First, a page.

The professor surveyed the room with satisfaction.
His seminar had apparently drawn the intellectual cream of the senior class. Eleven of the twelve chairs were filled by top students, and the twelfth chair was empty.
He smiled to himself. Apparently no one of lesser ability had dared to sign up.
He had done well for himself, he thought, extremely well for one so young. The seniors would be surprised to know just how young he was.
It had been hard work to get here, but he had done it in spite of the difficulties—the prejudice against his age, against his traditional values, against his criticism of current academic trends. He had embraced the rules, and played by them well.
A long and fruitful career awaited.
He imagined that he could detect the scent of wood smoke, through the odor of white-board1 markers which permeated the classroom.
Outside the window, the yellows and browns of autumn littered the sidewalk below the ankles of coeds. He had done well, and yet, there was something missing, some indefinable thing he still yearned for.
With a final glance at the clock, he perched himself on his desk, comfortably above the students, and cleared his throat.
"Welcome to The Problem of Humanity. I think we all know each other, so I'll move directly into the first topic. Feel free to contribute at any time—this is a seminar, not a lecture series.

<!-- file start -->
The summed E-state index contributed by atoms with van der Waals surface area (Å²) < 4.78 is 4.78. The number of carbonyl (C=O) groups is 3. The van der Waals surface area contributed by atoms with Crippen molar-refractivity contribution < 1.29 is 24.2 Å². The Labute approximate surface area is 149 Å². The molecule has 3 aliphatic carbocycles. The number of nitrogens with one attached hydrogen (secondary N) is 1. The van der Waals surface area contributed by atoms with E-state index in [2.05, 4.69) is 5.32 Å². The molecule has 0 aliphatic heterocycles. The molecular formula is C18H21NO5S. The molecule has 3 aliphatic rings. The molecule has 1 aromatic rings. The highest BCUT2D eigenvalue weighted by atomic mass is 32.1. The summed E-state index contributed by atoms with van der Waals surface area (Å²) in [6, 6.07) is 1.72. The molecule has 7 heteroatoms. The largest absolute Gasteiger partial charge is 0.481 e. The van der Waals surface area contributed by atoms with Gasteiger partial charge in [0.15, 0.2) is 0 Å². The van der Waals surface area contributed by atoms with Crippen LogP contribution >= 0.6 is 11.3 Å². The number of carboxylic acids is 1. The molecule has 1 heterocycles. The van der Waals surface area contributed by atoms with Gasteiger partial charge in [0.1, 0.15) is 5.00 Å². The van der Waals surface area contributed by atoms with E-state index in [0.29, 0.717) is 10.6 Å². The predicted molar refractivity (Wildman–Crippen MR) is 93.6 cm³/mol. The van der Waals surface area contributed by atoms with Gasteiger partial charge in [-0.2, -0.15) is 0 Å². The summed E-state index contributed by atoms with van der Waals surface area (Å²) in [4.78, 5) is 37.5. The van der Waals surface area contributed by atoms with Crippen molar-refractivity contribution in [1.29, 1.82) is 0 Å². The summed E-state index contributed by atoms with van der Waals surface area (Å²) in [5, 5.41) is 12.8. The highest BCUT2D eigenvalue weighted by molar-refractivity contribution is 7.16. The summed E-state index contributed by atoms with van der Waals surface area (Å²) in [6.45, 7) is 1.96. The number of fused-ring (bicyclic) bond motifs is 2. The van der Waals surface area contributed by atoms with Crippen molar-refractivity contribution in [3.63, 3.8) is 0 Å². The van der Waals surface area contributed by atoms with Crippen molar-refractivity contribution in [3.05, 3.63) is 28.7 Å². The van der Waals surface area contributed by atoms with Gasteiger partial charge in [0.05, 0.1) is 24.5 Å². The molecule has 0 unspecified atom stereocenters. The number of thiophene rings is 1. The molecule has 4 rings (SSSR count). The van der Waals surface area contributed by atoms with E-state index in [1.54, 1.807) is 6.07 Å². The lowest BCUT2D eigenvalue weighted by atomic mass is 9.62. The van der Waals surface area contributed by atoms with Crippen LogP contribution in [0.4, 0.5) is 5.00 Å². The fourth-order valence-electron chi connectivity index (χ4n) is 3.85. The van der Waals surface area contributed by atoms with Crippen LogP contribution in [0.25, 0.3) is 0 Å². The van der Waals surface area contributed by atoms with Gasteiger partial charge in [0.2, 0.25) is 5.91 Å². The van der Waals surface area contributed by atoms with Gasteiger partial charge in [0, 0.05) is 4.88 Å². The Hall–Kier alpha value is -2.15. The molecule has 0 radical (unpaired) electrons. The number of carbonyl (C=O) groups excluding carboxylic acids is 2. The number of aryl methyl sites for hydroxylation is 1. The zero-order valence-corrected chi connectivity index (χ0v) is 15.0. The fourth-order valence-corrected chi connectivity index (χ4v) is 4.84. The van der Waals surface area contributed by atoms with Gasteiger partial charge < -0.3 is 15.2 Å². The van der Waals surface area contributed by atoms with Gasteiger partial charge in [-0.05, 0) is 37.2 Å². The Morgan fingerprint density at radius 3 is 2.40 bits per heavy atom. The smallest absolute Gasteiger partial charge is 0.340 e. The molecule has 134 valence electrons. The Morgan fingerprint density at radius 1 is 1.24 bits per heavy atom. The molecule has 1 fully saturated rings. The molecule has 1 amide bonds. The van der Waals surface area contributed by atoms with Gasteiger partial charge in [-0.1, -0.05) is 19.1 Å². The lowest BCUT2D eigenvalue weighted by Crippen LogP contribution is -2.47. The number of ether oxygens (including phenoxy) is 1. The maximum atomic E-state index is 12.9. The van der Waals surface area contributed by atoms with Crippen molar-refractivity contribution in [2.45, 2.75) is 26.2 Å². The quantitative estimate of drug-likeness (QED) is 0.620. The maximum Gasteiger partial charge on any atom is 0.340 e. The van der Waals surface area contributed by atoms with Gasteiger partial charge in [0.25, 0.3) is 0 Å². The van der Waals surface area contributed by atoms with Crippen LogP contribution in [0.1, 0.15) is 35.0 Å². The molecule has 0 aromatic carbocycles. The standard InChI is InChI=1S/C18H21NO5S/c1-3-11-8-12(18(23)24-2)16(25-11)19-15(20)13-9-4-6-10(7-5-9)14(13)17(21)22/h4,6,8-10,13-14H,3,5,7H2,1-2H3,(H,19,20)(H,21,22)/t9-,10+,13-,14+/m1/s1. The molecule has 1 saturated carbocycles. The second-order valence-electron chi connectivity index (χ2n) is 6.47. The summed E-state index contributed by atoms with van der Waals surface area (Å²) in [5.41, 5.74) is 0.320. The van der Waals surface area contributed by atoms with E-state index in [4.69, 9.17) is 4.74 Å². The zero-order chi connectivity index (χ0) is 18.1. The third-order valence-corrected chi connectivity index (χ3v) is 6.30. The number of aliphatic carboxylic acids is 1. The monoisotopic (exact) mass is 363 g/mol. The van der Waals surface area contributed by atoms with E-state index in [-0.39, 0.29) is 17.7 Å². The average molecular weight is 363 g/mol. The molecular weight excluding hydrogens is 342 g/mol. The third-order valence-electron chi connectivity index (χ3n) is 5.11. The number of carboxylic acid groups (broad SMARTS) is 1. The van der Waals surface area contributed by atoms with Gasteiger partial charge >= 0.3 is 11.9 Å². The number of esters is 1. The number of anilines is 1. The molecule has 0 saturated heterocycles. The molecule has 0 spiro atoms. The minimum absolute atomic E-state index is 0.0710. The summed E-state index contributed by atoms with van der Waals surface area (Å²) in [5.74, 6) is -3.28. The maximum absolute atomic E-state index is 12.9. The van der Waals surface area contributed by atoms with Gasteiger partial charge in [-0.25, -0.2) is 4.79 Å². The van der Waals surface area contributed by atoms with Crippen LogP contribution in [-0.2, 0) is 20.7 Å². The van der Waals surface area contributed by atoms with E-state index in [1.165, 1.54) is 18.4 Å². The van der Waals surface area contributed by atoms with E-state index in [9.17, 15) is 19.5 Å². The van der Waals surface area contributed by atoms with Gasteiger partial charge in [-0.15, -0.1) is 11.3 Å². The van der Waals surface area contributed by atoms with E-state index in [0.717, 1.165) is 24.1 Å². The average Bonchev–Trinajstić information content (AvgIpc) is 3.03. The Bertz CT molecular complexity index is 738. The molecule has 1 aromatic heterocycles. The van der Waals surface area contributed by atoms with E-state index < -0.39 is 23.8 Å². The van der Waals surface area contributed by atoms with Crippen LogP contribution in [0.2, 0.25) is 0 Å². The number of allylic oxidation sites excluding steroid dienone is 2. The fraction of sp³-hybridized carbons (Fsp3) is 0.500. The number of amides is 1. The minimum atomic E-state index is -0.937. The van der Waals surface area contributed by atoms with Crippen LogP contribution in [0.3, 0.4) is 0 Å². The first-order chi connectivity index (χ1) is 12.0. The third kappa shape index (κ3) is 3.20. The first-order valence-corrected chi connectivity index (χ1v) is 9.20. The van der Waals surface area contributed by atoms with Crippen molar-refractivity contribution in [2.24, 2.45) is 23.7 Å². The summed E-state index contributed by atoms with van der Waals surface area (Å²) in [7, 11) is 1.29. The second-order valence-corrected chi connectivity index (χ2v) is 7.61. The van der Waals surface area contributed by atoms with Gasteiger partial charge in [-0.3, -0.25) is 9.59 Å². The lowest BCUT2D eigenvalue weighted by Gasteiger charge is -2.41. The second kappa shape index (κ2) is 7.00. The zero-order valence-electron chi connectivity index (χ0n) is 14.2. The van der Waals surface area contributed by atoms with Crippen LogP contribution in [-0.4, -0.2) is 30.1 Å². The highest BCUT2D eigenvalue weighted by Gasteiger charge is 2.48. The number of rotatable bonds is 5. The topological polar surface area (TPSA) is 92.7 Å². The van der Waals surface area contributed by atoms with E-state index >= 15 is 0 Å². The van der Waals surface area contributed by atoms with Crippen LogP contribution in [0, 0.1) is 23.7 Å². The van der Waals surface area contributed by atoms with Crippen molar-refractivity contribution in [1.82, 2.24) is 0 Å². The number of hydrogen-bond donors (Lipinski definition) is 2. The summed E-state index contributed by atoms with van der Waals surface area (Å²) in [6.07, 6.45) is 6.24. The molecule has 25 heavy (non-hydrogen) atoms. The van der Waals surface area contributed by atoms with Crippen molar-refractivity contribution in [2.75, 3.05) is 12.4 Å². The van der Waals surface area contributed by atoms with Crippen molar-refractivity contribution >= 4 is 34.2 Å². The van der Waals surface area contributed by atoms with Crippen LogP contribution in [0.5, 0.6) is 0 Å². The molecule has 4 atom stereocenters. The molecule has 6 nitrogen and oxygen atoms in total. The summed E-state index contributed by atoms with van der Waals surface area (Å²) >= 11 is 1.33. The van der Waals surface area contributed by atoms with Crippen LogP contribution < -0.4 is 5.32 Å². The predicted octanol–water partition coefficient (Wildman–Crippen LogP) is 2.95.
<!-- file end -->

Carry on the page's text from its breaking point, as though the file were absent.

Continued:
"We're going to be looking at a series of texts which deal with the human condition. That problem is summarized nicely in today's text—from Genesis, the first book of both the Jewish and the Christian scriptures. I assume that you have all read it, since it has been posted outside my office door for more than a week.
"These wide-line copies may be useful for note taking. Jeremy, would you mind distributing them?"
A loud click echoed from the back.
The door eased open.
The professor looked up to see an oval face, framed with stringy blonde hair, peer into the room.
The face belonged to Sophia Simple—the least capable and most irritating of all his students.
*The Fall was the name given in the Judeo-Christian traditions of the period to a particular interpretation of the passage which the Professor is discussing in this section. Ironically, the basic thrust of that interpretation was that this story related the human rejection of a hierarchical, moralistic, worldview, to the consequent need to make a living by hard labor.
1A white-board was a primitive graphics board which operated on chemical and mechanical principles. It was otherwise much the same as any interactive display for use in front of a group. The markers were styluses which left a visible chemical residue on the board.